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Frederick H. Dyer, Compendium of the War of the Rebellion: Regimental Histories 611 5 Browse Search
William F. Fox, Lt. Col. U. S. V., Regimental Losses in the American Civil War, 1861-1865: A Treatise on the extent and nature of the mortuary losses in the Union regiments, with full and exhaustive statistics compiled from the official records on file in the state military bureaus and at Washington 134 60 Browse Search
Benjamnin F. Butler, Butler's Book: Autobiography and Personal Reminiscences of Major-General Benjamin Butler 70 0 Browse Search
Brigadier-General Ellison Capers, Confederate Military History, a library of Confederate States Military History: Volume 5, South Carolina (ed. Clement Anselm Evans) 57 1 Browse Search
Adam Badeau, Military history of Ulysses S. Grant from April 1861 to April 1865. Volume 2 48 0 Browse Search
Adam Badeau, Military history of Ulysses S. Grant from April 1861 to April 1865. Volume 3 48 0 Browse Search
Thomas Wentworth Higginson, Massachusetts in the Army and Navy during the war of 1861-1865, vol. 1, Mass. officers and men who died. 41 41 Browse Search
Benson J. Lossing, Pictorial Field Book of the Civil War. Volume 3. 34 0 Browse Search
William Swinton, Campaigns of the Army of the Potomac 28 0 Browse Search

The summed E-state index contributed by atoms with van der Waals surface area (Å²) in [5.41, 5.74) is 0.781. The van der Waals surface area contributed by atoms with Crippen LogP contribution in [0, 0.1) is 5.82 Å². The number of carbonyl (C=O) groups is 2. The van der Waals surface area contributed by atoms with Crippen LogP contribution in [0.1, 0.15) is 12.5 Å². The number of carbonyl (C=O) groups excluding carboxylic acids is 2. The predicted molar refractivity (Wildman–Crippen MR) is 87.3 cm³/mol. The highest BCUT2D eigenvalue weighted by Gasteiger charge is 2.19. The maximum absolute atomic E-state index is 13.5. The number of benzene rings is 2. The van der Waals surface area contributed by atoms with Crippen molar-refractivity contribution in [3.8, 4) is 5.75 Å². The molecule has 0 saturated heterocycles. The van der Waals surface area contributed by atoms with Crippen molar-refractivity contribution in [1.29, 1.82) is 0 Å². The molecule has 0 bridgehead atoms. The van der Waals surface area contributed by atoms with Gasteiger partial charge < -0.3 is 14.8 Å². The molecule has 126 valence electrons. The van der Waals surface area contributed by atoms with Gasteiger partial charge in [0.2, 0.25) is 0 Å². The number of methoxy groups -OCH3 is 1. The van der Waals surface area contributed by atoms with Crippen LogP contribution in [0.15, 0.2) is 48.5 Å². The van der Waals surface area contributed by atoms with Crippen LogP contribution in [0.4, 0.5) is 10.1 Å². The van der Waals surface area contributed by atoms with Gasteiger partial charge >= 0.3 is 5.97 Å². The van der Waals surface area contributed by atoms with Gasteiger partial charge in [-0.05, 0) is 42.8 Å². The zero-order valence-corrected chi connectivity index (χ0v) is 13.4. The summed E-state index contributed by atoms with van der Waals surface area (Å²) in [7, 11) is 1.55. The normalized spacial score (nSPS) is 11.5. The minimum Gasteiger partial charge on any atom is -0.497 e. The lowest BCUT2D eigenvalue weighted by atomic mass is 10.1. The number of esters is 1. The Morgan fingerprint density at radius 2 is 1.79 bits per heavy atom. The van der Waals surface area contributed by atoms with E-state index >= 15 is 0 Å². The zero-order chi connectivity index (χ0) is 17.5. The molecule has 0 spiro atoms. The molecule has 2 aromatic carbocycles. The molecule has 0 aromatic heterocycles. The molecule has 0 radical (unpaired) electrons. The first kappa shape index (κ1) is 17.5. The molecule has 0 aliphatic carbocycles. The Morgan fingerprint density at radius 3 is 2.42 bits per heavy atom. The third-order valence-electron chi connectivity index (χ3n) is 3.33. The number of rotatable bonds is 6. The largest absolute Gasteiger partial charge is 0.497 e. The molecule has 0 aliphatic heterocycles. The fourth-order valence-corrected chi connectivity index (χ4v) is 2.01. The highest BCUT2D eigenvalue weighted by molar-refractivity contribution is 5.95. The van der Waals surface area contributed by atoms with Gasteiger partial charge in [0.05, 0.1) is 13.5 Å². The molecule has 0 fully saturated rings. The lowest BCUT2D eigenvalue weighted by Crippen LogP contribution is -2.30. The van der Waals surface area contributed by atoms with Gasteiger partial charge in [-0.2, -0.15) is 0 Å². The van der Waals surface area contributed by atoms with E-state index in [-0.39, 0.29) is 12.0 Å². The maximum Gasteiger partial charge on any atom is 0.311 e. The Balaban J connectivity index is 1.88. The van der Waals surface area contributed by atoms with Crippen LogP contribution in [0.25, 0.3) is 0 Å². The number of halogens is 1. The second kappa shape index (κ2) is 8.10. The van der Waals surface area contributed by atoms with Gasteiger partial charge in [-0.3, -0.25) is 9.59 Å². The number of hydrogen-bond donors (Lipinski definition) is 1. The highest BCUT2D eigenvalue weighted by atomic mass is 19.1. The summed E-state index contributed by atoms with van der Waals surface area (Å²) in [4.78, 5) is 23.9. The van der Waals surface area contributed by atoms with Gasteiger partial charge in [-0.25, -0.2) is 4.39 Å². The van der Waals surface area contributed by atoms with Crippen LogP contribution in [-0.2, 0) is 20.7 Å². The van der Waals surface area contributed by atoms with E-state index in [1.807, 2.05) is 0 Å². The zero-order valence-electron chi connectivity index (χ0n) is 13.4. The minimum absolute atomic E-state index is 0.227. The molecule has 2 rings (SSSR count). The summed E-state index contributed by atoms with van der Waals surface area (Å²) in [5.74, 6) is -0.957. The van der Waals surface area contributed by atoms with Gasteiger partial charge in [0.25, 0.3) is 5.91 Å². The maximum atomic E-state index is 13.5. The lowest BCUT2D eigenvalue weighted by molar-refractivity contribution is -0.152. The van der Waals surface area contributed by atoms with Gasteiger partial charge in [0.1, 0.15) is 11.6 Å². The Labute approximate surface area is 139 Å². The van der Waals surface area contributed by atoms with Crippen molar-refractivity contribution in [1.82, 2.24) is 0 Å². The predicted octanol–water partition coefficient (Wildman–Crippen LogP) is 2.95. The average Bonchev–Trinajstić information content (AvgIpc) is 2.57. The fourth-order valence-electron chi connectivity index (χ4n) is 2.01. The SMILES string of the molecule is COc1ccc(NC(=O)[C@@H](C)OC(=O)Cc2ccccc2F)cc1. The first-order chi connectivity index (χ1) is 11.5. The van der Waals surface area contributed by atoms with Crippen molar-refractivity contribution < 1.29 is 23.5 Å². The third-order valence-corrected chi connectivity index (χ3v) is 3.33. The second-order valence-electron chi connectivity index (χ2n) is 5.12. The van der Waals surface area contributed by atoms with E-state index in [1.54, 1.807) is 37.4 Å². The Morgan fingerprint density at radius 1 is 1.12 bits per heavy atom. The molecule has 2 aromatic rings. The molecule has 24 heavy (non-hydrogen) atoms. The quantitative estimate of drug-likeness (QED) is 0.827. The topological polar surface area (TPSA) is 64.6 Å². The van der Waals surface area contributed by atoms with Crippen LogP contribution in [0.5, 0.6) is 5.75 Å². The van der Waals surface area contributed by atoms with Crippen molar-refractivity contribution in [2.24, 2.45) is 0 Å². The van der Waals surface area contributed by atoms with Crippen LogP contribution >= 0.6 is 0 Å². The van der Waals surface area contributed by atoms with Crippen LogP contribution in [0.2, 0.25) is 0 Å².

Frederick H. Dyer, Compendium of the War of the Rebellion: Battles 24 0 Browse Search
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Browsing named entities in The Photographic History of The Civil War: in ten volumes, Thousands of Scenes Photographed 1861-65, with Text by many Special Authorities, Volume 5: Forts and Artillery. (ed. Francis Trevelyan Miller). You can also browse the collection for Deep Bottom (Virginia, United States) or search for Deep Bottom (Virginia, United States) in all documents.

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nd Appomattox rivers, and to Petersburg. At the same time, one company of engineer troops was detachedd with a pontoon train and sent to Petersburg, where a bridge was needed to facilitate crossing the Appomattox River at that point. Of the eleven companies of engineer troops which remained north of the James during General Grant's first operations against Petersburg, one company was in charge of the pontoon bridge at Chaffin's Bluff and ten served as infantry on what was known as the Deep Bottom line. As soon as it became known to General Beauregard that an attempt was being made to undermine a salient point on his line, he made use of the company of engineer troops then at Petersburg, in an effort to protect the threatened point by countermining. Two pits were sunk in the trenches, from the bottom of which drifts or tunnels were extended some distance beyond the entrenchments, and a circumvallating gallery was in progress, which, if it had been completed in time, might have